We present the biography of Sor Juana Inés de la Cruz, the highest figure of Mexican letters. Discover more about his life and work.
Sor Juana Inés de la Cruz was born in the hacienda of San Miguel Nepantla, State of Mexico, on November 12, 1648. Her name, before taking the habit, was Juana de Asbaje y Ramírez since she was the natural daughter of the creole Isabel Ramírez de Santillana and the vizcaíno Pedro Manuel de Asbaje.
As a child, Sor Juana grew up with her maternal grandfather Pedro Ramírez, at the hacienda Panoayan. His genius manifested from an early age: having studied only the first letters in Amecameca.
At the age of three Sor Juana already knew how to read, at seven she asked to be sent to study at the University and at eight she wrote a loa for the Corpus’ party.
In 1656, at the death of his grandfather, his mother sent Sor Juana to the capital to live at the house of her sister, María Ramírez, wife of the wealthy Juan de Mata.
There, Sor Juana Inés studied Latin “in twenty lessons” with the bachelor Martín de Olivas, only those few were enough to master this language, which is demonstrated in the mastery of several of his works, especially in the Christmas carols, which contain Latin verses.
Sor Juana tells in her “Letter answer to Sor Filotea de la Cruzleía”, she studied hard, and her obstinacy was such to learn that she came to use the self-coercive method of cutting her hair to set as a deadline for her to grow again, to have already learned something she wanted.
Sor Juana read a lot throughout her life both classical Roman and Greek and Spanish authors.
In 1664 Sor Juana entered the court as a lady of the Viceroy, Leonor María Carreto, Marquise of Mancera, to whom she dedicated some sonnets named Laura. The viceroy, admired, brought together forty intellectuals of all faculties to submit it to an unparalleled examination of which, of course, came out triumphant, leaving the wise men admired for having answered with wisdom every question, argument and reply that they asked her.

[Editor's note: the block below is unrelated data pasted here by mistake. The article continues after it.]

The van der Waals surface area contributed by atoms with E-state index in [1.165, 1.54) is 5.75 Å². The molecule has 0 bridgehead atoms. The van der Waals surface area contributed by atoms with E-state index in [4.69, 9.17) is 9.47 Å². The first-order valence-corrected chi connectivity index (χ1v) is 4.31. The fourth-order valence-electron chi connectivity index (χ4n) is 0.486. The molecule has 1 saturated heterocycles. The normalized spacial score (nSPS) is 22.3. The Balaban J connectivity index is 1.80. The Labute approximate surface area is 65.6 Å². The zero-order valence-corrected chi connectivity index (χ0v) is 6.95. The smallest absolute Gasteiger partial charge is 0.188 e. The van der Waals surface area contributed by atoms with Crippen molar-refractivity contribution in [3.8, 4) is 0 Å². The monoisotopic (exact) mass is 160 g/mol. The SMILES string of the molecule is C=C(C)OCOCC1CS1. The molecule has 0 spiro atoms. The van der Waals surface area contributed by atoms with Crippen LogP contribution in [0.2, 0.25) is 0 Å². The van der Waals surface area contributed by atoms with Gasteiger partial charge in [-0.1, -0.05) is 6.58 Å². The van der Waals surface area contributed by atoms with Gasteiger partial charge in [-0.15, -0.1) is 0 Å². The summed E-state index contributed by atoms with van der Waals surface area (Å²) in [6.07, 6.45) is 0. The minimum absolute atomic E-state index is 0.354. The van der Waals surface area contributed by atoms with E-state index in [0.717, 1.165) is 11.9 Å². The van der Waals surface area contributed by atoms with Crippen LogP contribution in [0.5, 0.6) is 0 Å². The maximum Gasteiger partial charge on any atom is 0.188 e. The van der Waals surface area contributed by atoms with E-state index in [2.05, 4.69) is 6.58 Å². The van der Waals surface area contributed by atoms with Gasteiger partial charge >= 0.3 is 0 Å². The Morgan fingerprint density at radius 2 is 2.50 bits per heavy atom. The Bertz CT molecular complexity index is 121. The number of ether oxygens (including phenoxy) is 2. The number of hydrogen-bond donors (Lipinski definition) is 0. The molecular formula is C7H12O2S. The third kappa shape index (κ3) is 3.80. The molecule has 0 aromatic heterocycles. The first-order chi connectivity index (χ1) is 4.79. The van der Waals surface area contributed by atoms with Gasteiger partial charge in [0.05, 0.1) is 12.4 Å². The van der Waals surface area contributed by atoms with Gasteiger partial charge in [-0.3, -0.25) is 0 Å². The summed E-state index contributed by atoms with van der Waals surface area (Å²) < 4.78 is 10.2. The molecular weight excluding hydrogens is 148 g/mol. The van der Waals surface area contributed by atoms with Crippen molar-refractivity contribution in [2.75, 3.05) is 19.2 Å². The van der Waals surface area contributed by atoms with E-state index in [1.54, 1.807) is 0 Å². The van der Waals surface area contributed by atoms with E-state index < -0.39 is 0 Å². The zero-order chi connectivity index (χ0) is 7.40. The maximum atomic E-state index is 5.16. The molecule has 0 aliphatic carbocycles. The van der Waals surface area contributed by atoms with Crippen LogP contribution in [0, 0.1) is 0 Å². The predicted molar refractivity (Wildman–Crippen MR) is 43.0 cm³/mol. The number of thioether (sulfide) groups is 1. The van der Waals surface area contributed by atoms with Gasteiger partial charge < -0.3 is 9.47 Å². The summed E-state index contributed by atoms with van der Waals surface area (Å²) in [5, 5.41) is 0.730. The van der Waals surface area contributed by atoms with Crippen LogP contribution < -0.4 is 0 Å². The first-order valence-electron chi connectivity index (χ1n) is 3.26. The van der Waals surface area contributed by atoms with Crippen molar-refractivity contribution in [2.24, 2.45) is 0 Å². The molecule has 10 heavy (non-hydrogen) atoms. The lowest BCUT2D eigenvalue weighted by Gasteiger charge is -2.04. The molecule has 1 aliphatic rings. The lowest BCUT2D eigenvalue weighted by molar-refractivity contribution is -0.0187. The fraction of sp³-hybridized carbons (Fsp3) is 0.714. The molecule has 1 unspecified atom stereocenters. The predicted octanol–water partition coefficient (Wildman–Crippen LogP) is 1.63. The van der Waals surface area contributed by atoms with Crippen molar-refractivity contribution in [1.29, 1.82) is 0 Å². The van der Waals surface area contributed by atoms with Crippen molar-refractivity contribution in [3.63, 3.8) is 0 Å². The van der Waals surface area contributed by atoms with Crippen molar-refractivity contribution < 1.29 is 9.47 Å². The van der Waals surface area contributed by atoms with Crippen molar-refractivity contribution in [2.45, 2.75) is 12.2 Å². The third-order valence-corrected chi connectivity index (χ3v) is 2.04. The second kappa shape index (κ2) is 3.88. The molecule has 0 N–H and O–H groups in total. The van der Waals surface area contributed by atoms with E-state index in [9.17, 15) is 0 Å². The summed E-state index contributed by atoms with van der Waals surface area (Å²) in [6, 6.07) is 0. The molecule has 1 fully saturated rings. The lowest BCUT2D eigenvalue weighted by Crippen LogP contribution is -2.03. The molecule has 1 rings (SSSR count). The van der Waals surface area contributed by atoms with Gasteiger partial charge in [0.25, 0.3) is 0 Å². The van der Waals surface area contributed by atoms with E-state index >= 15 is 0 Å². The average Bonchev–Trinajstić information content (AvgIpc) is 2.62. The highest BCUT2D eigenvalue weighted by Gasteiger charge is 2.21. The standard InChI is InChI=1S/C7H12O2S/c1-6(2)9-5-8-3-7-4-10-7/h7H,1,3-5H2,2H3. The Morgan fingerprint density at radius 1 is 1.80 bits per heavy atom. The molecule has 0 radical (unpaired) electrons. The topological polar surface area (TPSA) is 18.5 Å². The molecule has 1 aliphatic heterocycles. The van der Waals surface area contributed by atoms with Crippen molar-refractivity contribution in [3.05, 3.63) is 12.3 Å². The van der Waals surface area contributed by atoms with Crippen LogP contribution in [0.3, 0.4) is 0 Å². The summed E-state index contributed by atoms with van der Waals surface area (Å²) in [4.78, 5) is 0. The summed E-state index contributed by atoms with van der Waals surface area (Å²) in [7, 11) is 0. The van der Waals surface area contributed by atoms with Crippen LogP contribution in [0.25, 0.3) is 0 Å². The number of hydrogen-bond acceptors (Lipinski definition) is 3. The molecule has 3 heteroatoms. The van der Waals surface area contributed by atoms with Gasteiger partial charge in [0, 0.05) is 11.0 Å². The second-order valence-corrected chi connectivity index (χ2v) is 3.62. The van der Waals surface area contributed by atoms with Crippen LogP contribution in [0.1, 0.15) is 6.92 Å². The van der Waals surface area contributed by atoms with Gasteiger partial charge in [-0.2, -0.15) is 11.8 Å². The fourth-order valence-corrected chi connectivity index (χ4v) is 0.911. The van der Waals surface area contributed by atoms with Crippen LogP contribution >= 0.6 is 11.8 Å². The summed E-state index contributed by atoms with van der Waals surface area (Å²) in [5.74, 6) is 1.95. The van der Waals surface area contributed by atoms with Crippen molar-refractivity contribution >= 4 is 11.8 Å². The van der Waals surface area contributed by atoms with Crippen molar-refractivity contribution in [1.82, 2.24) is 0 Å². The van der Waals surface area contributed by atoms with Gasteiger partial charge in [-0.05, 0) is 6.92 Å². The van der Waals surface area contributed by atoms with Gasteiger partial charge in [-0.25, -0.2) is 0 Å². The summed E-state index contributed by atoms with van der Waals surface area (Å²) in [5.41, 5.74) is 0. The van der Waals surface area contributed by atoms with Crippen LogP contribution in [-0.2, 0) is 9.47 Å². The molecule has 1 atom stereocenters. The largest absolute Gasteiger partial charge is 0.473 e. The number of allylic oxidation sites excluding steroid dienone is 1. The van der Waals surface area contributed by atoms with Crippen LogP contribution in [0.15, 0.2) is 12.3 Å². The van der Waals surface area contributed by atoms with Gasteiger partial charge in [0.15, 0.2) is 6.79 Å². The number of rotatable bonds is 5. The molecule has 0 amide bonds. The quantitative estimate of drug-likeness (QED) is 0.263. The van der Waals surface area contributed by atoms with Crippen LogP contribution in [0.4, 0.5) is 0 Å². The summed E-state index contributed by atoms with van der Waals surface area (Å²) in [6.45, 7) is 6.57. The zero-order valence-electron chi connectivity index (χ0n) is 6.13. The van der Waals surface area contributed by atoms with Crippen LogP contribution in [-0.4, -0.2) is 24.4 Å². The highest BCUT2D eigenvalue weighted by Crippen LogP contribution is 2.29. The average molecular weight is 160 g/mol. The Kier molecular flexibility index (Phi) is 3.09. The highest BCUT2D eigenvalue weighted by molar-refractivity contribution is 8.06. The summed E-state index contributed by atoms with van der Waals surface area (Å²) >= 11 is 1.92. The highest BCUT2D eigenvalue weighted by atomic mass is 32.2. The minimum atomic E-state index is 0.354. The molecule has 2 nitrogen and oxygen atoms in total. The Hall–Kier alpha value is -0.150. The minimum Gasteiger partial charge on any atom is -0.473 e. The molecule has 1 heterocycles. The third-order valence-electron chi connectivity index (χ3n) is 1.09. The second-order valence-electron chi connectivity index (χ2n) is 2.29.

Tired of courtly life, Sor Juana decided to enter a convent because, she says, “for the total denial I had to marriage was the most decent thing I could choose in terms of the security of my salvation.” First she entered the convent of San José de las Carmelitas Descalzas in 1667 but left there after three months, due to the severity of the rule and the rigor of the order. Then she entered the much more flexible order of the Jeronimas, in the convent of Santa Paula, where she finally professed on February 24, 1669.
In the convent, where she lived what she had left of life, Sister Juana Inés de la Cruz performed jobs of accountant and archivist but, more than anything, she devoted himself to study and writing. Within his bedroom – which was individual and spacious – she had more than 4,000 books, musical instruments, maps and measuring devices and had deep knowledge in astronomy, mathematics, language, philosophy, mythology, history, theology, music, painting and cooking, to name just a few of your favorite disciplines.
Sor Juana Inés de la Cruz and her famous literary work, aun dentro del claustro, Sor Juana was constantly called to write works on request: in 1689 she was commissioned to make the Triumphal Arch upon arrival at the capital of the Marqueses de la Laguna and Condes de Paredes, a work that concluded successfully and which she titled Allegorical Neptune.
Three years later, Sor Juana won two prizes in the University Contest of the Triunfo Parténico and was constantly commissioned for Christmas festivities, in addition to the significant number of sonnets, tenths, silvas and lyres that she constantly composed.
The first book published by Sor Juana Inés de la Cruz was Inundación Castálida, which gathered a good part of her poetic work and was published in Madrid, rather than in New Spain.
For a long time, Sor Juana had no major problems in her convent life until, as Octavio Paz states, she wrote “one more letter”. That letter was published with the long title of Carta atenagórica de la madre Juana Inés de la Cruz, a religious teacher of veil and choir in the very religious convent of San Jerónimo that prints and dedicates herself to Sor Philotea de la Cruz, her studious amateur in the convent of La Santísima Trinidad de la Puebla de los Ángeles, and was a criticism of a sermon by the Portuguese Jesuit Antonio de Vieyra, a very famous theologian of the time.
This criticism had dire consequences even though its publication was in charge of the aforementioned Sor Filotea, who was none other than the bishop of Puebla, Fernández de Santa Cruz, who, finally, finally reconvened her and advised her to devote herself to less profane matters and Most Holy The whole affair ended in which Sor Juana was forced to get rid of her library, her musical and mathematical instruments and forced to dedicate herself exclusively to the convent.
Sister Juana died on April 17, 1695, infected by the epidemic that hit the convent of Santa Paula.